A virtuous climax is to be expected next Tuesday with “New American Music”, the Polish pianist Elzbieta Sternlicht is known to be a master in her field.

Jochen Metzner
Der Tagesspiegel (Berlin), September 1st, 1992

Concert with the Poles

With its traditional concerts the Polish Cultural Centre contributes to the musical life in Prague. In the previous concert the pianist E. Sternlicht, who is of Polish origin, gave a performance.

Three Mazurkas from op. 50 by K. Szymanowski impressed the audience with invention, humour and the harmonic harshness of the music of our century. In the performance given by the artist they revealed intense sound and sudden dynamic contrasts.

Lidova demokracie (Prague), November 20th, 1991

The Audience Thanked with Rapturous Applause

With her performance the Berlin pianist Elzbieta Sternlicht entered the hearts of the Sao Paulo friends of classical music. The concert was an absolutely beautiful aesthetic treat. The audience thanked her with rapturous applause.

Deutsche Zeitung (Sao Paulo), August 9th,1991

Unheard-of Music in the BKA

A variety of nuances which she brought out impressively in Arnold Schoenbergís Sechs kleine Klavierstücke opus 19 and Drei Klavierstücke opus 11. The aphoristic style of the Kleine Klavierstücke as well as the differentiated “timbre melodies” of the Drei Klavierstücke were performed by Elzbieta Sternlicht with the utmost concentration and expressiveness… in this unheard-of, exciting piano recital.

Franz Groborz
Der Tagesspiegel (Berlin), April 18th, 1991

A Trio for Violin, Alto Saxophone and Piano

But the real surprise of the evening was the pianist Elzbieta Sternlicht. The Polish pianist convinced the audience with a performance characterised by definition and richness of power that would not have been expected from her rather small and frail appearance. In Elzbieta Sternlichtís interpretation of Debussyís “L’Isle Joyeux” and Schoenbergís “Sechs kleine Klavierstücke op.19” a distinguished creative power based on a completely sovereign pianistic technique could be heard.

Ilse Cordes
Cuxhavener Nachrichten, July 5th, 1988

Women Composers Yesterday and Today
An exhibition in the Amerika-Gedenkbibliothek, Berlin

In the “Erotiques” by Joanna Bruzdowicz the excellent pianist Elzbieta Sternlicht shaped every nuance and drew a delicate dialogue between two compositional principles. A composition by Arvo Pärt with the title “Fratres” delighted the audience with a spherical lyricism in arpeggios, clear plainness, magically, beautifully.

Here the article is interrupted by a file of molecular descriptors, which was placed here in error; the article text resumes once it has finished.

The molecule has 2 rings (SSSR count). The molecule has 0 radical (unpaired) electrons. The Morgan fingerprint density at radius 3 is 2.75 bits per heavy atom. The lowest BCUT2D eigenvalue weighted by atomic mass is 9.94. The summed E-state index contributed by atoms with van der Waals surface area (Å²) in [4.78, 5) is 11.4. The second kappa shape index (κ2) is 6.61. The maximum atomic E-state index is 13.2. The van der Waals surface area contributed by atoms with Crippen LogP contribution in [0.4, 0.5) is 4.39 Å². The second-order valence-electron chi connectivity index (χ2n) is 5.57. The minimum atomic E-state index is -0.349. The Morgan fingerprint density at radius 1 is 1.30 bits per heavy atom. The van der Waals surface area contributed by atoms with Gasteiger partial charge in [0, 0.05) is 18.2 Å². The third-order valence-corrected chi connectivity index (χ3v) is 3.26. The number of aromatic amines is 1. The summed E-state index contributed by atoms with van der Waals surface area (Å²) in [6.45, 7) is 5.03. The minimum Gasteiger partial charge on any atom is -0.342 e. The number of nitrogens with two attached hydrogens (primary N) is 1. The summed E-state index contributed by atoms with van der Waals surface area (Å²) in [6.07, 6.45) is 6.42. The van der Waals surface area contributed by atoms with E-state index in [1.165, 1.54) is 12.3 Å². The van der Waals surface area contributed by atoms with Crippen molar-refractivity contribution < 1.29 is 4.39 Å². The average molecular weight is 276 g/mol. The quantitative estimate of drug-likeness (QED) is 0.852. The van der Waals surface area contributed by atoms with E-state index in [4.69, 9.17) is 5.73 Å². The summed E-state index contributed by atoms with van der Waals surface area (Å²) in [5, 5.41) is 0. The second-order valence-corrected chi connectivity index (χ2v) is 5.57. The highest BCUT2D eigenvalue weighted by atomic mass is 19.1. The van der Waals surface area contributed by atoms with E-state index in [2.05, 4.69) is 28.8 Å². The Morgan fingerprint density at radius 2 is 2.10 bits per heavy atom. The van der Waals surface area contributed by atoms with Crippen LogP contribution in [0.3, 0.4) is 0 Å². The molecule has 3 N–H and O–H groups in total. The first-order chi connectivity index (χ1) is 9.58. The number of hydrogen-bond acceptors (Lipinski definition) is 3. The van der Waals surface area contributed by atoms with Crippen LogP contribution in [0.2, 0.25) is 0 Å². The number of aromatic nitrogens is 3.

Ursula Stürzbecher
Das Orchester, February 1982

Piano Music: Fanny or Felix

The lyrical pieces by Fanny Hensel-Mendelssohn are becoming an object of speculation within feminist history of music. Fanny is in any case a master of the small form and the character piece; Elzbieta Sternlicht proves this thesis by playing the piano with a warmth and deliberateness of sound.

Frankfurter Neue Presse
December 4th, 1992

Fanny Hensel-Mendelssohn
Lyrische Stücke für Klavier

The Polish pianist Elzbieta Sternlicht introduces the “Lyrische Stücke für Klavier” by Fanny Hensel-Mendelssohn. She does it with pleasure of playing and precision, with atmospheric denseness and clear structuring. She refrains from pathetic gestures that could also be imagined in a music that is romantic through and through. This is what distinguishes this production.

Neue Zeitschrift für Musik
November 1993

Fanny Mendelssohn
Lyrische Stücke

In the Thorofon production at hand, the pianist Elzbieta Sternlicht makes herself the champion of an undiscovered artist.

December 1992

Record Box

The small but committed label Thorofon puts a first recording of lyric piano pieces on the market.
The Polish pianist living in Berlin, Elzbieta Sternlicht, interprets these “Lieder ohne Worte” both unsentimentally and feelingly, always bringing out the melody clearly and singingly, and so closes a small gap in the in no way depleted repertoire of this so far underestimated composer.

Der Tagesspiegel (Berlin), December 13th, 1992

In the Shade of the Brother

One is the more thankful for the recordings at hand, which take into consideration the eight piano pieces of the time between 1838 and 1840. Thus Elzbieta Sternlicht deserves great credit for this very welcome enlargement of repertoire.

Giselher Schubert
Fono Forum, August 1998